NASCAR and Hewlett-Packard have joined forces to develop a unique resource to serve the partners and fans of America’s favorite motorsport – the NASCAR Fan and Media Engagement Center. The innovative technology platform, which will provide near real-time analysis of NASCAR happenings, was unveiled on Monday January 14, with the endorsement of NASCAR Chairman and CEO Brian France who was quoted as saying that NASCAR believes the system “has the potential to be the best of its kind in sports”. France was joined by HP Enterprise Services Vice President Charles Salameh in the ceremonial ribbon cutting ceremony to open the center based at NASCAR Plaza in Charlotte, NC.
Located on the 8th floor of NASCAR Plaza, the Fan and Media Engagement Center (FMEC) features all-glass walls, thirteen HP displays with the latest touchscreen audio visual technology. Custom designed by HP, the system is capable of processing significant amounts of data and presenting it in a format which is relevant to fans and the NASCAR industry. Salameh noted that the FMEC allows “real-time data capture and analysis across a wide variety of media, traditional as well as digital”, also pointing out that the information can be “tailored to specific audiences within the industry”.
The FMEC took eighteen months to develop with the goal of benefiting all parties involved in NASCAR racing – tracks, teams, broadcast partners and sponsors – to receive detailed information on how the media and fans are reacting to events, almost as they happen. All going well, race tracks will more effectively be able to track how effective ticket promotions are, while new sponsors will get feedback on how they are perceived in this fast-paced sport, with a host of other applications available. Broadcasters will even receive feedback on which camera angles are most appreciated by fans. The gathering and input of information from all media sectors will give NASCAR the opportunity to respond quickly to any controversies or erroneous media reports.
At the ceremony France noted that the FMEC will allow the NASCAR industry to interact with fans in ways that had never been dreamed of before and this will be done “in real-time, in almost every medium, all over the country”. No doubt fans are looking forward to seeing this new NASCAR innovation in action.
Istanbul Park blends in seamlessly among 10 thousand of years of antiquity. Respectful of the country’s past, yet bold enough to represent the future of Formula One. The circuit was constructed during 2005 and is unique in that the cars run in an anti-clockwise direction around the circuit, making the Turkish Grand Prix only the third race on the F1 Grand Prix calendar to do so (with the Autodromo Enzo e Dino Ferrari in Imola and the Autodromo Jose Carlos Pace at Interlagos being the other two). This spectacular 5.378 kilometer track was designed by famed German architect Herman Tilke, the same man who created the memorable tracks at Sepang, Bahrain and Shanghai.
The track at Istanbul Park has an average width of 15 meters, ranging from 14 to 21.5 meters, and covering over 2.215 million square meters total. There are a total of 14 corners including six right and eight left turns, the sharpest with a radius of merely 15 meters. The circuit runs over four different ground levels with a start/finish straight over 650 meters in length. The total race distance of the Turkish Grand Prix is 309.356 kilometers spread out over 58 laps.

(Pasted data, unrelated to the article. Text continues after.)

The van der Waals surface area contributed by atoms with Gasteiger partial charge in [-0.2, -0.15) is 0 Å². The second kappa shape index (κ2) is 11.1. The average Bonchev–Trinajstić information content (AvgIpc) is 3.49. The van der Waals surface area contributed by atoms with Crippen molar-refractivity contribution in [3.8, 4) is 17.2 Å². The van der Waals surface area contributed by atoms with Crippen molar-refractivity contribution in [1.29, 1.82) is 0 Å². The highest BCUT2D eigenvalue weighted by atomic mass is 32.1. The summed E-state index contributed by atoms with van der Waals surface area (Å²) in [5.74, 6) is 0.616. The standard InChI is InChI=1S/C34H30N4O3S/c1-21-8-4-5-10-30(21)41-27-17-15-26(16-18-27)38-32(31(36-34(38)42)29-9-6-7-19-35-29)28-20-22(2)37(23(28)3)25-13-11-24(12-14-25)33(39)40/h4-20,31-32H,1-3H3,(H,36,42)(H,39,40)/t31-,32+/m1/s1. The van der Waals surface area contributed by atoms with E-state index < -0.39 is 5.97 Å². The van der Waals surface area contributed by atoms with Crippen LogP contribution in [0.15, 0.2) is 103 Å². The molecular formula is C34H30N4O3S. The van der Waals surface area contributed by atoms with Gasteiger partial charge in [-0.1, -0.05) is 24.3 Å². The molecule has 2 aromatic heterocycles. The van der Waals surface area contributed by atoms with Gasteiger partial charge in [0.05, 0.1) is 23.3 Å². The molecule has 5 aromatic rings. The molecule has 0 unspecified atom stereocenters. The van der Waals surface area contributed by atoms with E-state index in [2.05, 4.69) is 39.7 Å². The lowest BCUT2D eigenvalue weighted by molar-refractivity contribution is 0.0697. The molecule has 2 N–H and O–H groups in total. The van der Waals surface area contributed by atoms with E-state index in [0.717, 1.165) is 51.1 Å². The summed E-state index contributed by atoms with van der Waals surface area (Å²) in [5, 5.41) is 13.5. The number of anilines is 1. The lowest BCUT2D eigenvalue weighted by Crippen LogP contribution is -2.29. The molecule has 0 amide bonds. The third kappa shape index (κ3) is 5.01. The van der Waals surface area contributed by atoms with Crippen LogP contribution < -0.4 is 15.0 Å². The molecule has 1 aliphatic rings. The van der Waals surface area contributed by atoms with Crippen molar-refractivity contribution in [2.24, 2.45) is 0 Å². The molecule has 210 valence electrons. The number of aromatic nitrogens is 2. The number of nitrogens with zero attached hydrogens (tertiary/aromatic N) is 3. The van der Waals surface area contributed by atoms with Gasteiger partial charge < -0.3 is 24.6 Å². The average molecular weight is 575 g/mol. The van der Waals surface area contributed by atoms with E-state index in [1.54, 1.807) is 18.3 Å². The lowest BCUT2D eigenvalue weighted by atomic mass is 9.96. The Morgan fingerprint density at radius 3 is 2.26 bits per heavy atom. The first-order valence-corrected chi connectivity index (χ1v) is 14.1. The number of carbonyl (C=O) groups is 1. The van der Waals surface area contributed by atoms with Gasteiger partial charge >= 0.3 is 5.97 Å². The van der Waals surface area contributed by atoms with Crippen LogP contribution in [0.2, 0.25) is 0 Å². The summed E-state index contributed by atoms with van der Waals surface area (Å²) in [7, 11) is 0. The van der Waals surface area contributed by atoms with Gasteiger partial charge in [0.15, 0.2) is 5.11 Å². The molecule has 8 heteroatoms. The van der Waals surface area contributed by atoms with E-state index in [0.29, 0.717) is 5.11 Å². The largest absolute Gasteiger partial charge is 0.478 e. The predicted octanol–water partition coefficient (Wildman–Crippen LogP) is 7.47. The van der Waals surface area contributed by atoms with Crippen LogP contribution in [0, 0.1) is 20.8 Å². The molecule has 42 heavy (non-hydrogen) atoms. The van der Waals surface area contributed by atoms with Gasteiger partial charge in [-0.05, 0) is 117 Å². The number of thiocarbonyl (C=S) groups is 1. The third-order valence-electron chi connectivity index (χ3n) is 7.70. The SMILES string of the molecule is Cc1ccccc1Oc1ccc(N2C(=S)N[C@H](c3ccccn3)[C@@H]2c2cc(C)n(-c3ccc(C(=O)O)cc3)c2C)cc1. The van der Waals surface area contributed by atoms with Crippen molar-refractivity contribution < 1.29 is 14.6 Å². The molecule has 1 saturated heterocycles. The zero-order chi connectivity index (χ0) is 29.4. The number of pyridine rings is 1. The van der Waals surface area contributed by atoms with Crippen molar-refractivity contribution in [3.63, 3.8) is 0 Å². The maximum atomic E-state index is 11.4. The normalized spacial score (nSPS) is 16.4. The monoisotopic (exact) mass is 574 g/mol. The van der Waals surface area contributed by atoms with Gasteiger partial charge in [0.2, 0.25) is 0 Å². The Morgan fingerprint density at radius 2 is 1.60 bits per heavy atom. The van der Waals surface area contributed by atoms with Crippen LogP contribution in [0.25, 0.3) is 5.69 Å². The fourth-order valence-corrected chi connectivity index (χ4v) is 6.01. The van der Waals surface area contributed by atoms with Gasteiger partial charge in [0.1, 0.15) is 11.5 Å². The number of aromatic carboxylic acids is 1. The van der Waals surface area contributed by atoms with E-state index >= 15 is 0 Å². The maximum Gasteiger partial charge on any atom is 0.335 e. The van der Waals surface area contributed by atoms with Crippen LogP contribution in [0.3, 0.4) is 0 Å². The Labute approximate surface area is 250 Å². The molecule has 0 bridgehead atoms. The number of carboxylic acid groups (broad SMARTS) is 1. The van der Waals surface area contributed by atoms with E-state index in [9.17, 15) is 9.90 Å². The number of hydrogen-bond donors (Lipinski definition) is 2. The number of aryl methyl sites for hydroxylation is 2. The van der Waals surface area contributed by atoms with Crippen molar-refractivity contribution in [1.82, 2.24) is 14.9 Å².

Turn 8 in particular has achieved legendary status in a short amount of time. The corner is a fast, sweeping corner with four apexes, similar to a multi-apex sections of the old Nürburgring. Spectators and drivers alike raved about Turn 8, comparing it to legendary corners such as Eau Rouge and 130R. The circuit itself has already been compared to Circuit de Spa-Francorchamps. Another notable corner is Turn 1, a sharp downhill left-hander immediately after the front straight. This corner has been nicknamed by some as the “Turkish Corkscrew” in comparison to infamous “Corkscrew” at Laguna Seca. Both the 2006 F1 and MotoGP races at the circuit featured mutliple incidents at this corner.
Logistically speaking, Istanbul Park currently has a total capacity for 155,000 spectators, which are accommodated in 10 grandstands and 5 unnumbered and grassed general admission areas. Istanbul Park is located on the Asian side of Istanbul, approximately 90 kilometers from the centre of the city.
The Main Grandstand at Istanbul Park is located on the Pits Straight directly opposite the start/finish line and pit-boxes. It presents you with an excellent view of the Pits Straight, including the build-up to and the start of the race, the checkered flag at the finish of the race, as well as a view of the racing teams and their pit activities. The western side of the grandstand is situated opposite the podium, offering spectators great views of the podium celebrations after the race. The start line is located towards the middle of the grandstand. The F1 Village is also located behind this grandstand, which is easily accessible from this grandstand. Three bigscreen TV’s are located along this great grandstand, enabling spectators to follow the entire race and not lose track of the procedures.
Overall the five general admission areas provide for excellent viewing and offer good value for money admission. Istanbul Park is a naturally hilly circuit featuring a variety of steep mounds, which makes the viewing in the general admission areas good. But as always there are no seats and you must be there early to get a good spot, which you stand to lose should you have to visit a toilet or leave to buy food.
The Milwaukee Mile is a racetrack found in West Allis, Wisconsin, USA. It has been one of the main venues for American motor sports since 1903, holding at least one race a year. It is officially the oldest operating motor speedway throughout the world, with Indianapolis Motor Speedway beginning eight years later in 1911. The Milwaukee Mile has played a large part in determining the face of auto racing during the past century.
Before 1953 the Milwaukee Mile was operated as a dirt track, but was paved in 1954, leaving the dirt infield track for weekly programs that took place during the 50’s and 60’s. It was repaved again once the 1967 season came to a closure and by 1970 the quarter mile dirt track and the half-mile road course were converted to accommodate the pit area.